Halley Automation

Halley Automation

Start date
1 January, 2017
End date
1 January, 2020

This innovative, multi-year, project aims to provide a micro-turbine power supply and datalink to a suite of autonomous scientific instrumentation around the Halley VI Research Station and on the Brunt Ice Shelf.  This system will enable data collection throughout the Antarctic winter when the station may be unoccupied.

This project will preserve core science data streams from Halley:

  • Meteorology and Ozone Monitoring
  • Tropospheric Chemistry and Climate
  • Space Weather and Upper Atmospheric Observations.
  • Glaciology of the Brunt Ice Shelf

Experiments that contribute to each of these areas of science at Halley can broadly be split into two power supply domains: those requiring low power and those requiring high power:

Low power systems

The automation of experiments requiring low power is straight forward and represents tried and tested field based systems that are in use across Antarctica. Several experiments are already running in this manner at Halley VIa station as part of normal station operations and will be maintained as part of this project, these include:

  • 3 x Automatic Weather Stations  (Meteorology and Climate)
  • 1 x Autonomous Tropospheric Ozone Monitor (Tropospheric Chemistry)
  • 3 x Autonomous VLF receiver (Space Weather and Upper Atmospheric Observations)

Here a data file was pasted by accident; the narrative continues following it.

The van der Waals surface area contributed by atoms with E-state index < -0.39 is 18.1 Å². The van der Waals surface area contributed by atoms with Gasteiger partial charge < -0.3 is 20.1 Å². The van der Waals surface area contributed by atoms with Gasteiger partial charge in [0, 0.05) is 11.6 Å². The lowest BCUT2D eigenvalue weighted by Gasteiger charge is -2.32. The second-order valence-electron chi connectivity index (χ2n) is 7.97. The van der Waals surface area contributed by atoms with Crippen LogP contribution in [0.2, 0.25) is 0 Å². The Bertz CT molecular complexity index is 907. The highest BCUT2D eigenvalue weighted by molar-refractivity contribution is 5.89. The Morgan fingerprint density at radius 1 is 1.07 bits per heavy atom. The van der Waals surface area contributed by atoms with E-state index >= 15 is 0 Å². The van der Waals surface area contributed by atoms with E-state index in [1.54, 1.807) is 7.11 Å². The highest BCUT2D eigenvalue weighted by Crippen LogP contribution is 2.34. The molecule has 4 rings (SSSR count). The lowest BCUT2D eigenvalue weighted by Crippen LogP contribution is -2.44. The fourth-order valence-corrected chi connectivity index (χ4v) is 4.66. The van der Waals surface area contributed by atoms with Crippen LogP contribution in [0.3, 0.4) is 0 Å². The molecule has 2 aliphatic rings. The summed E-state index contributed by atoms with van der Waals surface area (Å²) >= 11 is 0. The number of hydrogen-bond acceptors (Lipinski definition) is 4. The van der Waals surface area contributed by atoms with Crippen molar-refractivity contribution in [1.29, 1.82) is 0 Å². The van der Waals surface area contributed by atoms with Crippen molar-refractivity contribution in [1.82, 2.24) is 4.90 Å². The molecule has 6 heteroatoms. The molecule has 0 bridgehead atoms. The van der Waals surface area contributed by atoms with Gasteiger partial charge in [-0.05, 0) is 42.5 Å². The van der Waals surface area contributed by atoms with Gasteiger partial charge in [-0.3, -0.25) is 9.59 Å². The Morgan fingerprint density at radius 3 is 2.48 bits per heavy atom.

• 1x Auto MOSAIC (Mesospheric chemistry)
  • 1x LPM (Space weather)
  • Entire GPS network across the Brunt Ice Shelf.

One additional low power experiment (SAOZ – Stratospheric Ozone) requires slightly more power than a typical field system can provide and uses a methanol fuel cell power system to supplement wind and solar power.

High power system

Automation of experiments requiring high power (230V) requires the use of a power generation system that does not require servicing for a minimum of 9 months and can be fuelled autonomously. This will consist of a containerised generator unit (Capstone C30 micro-turbine) with an autonomous fuelling system.

In order to understand how the micro-turbine is operating there needs to be considerable sensing and IT infrastructure around the implementation:

  • A data link to the system will allow some control from Cambridge
  • The installation of passive monitoring measures will allow monitoring of the micro-turbine and the associated fuelling system throughout the unmanned winter

Visit our micro-turbine

This following is a virtual reality scan of the micro-turbine. Please explore.
navigation information:

  • To test the feasibility of micro-turbine systems as a proof of concept for future power supply to automated scientific instruments
  • Add resilience to data capture systems

 


Halley Research Station will not winter in 2018

31 October, 2017

British Antarctic Survey (BAS) has decided, for safety reasons, that it will close its Halley VI Research Station during the 2018 Antarctic winter.  This will be the second time that …




Halley VLF receiver

The Halley VLF receiver listens to very-low frequency radio waves as part of a network of receivers located all over the polar regions. The data gathered by this network is used by …

Met instruments

Met tower Meteorological scientists at Halley have been measuring the weather in great detail and with ever more sophisticated gadgets since the station first opened over 50 years ago. Instruments …

SAOZ

SAOZ measures sunlight scattered from the overhead sky in a way that allows us to calculate how much of the atmospheric gases ozone and nitrogen dioxide the light has passed through …